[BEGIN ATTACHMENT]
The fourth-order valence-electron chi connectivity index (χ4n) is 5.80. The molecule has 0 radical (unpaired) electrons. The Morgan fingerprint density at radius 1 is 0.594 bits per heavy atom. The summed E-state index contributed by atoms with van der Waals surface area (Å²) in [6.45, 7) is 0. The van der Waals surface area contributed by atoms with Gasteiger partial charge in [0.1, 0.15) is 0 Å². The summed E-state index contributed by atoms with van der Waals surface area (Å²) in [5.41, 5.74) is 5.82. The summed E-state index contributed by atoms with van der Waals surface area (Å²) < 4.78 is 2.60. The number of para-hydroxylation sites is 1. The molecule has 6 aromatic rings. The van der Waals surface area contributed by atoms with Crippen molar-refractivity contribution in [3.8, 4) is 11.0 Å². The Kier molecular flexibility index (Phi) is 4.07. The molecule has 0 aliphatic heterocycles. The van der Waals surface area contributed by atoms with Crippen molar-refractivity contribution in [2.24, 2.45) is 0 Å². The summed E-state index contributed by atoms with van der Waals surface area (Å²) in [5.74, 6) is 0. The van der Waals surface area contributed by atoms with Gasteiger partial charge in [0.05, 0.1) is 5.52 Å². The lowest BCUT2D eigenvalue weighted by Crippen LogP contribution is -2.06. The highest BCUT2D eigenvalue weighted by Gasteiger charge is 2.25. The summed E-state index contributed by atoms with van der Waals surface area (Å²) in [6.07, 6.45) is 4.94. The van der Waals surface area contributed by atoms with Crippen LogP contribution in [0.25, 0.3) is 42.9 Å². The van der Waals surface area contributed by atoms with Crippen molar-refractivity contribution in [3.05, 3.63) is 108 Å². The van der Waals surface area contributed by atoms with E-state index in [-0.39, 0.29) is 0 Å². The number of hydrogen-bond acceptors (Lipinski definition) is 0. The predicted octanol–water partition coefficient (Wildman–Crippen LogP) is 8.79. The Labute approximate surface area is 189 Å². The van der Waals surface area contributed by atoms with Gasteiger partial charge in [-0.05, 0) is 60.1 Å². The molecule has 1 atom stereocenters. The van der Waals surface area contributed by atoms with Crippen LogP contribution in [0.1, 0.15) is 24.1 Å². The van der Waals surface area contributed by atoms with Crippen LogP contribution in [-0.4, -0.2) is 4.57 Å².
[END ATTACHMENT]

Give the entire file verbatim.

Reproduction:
The fourth-order valence-electron chi connectivity index (χ4n) is 5.80. The molecule has 0 radical (unpaired) electrons. The Morgan fingerprint density at radius 1 is 0.594 bits per heavy atom. The summed E-state index contributed by atoms with van der Waals surface area (Å²) in [6.45, 7) is 0. The van der Waals surface area contributed by atoms with Gasteiger partial charge in [0.1, 0.15) is 0 Å². The summed E-state index contributed by atoms with van der Waals surface area (Å²) in [5.41, 5.74) is 5.82. The summed E-state index contributed by atoms with van der Waals surface area (Å²) < 4.78 is 2.60. The number of para-hydroxylation sites is 1. The molecule has 6 aromatic rings. The van der Waals surface area contributed by atoms with Crippen molar-refractivity contribution in [3.8, 4) is 11.0 Å². The Kier molecular flexibility index (Phi) is 4.07. The molecule has 0 aliphatic heterocycles. The van der Waals surface area contributed by atoms with Crippen molar-refractivity contribution in [2.24, 2.45) is 0 Å². The summed E-state index contributed by atoms with van der Waals surface area (Å²) in [5.74, 6) is 0. The van der Waals surface area contributed by atoms with Gasteiger partial charge in [0.05, 0.1) is 5.52 Å². The lowest BCUT2D eigenvalue weighted by Crippen LogP contribution is -2.06. The highest BCUT2D eigenvalue weighted by Gasteiger charge is 2.25. The summed E-state index contributed by atoms with van der Waals surface area (Å²) in [6.07, 6.45) is 4.94. The van der Waals surface area contributed by atoms with Crippen LogP contribution in [0.25, 0.3) is 42.9 Å². The van der Waals surface area contributed by atoms with Crippen molar-refractivity contribution in [3.05, 3.63) is 108 Å². The van der Waals surface area contributed by atoms with E-state index in [-0.39, 0.29) is 0 Å². The number of hydrogen-bond acceptors (Lipinski definition) is 0. The predicted octanol–water partition coefficient (Wildman–Crippen LogP) is 8.79. The Labute approximate surface area is 189 Å². The van der Waals surface area contributed by atoms with Gasteiger partial charge in [-0.05, 0) is 60.1 Å². The molecule has 1 atom stereocenters. The van der Waals surface area contributed by atoms with Crippen LogP contribution in [0.1, 0.15) is 24.1 Å². The van der Waals surface area contributed by atoms with Crippen LogP contribution in [-0.4, -0.2) is 4.57 Å².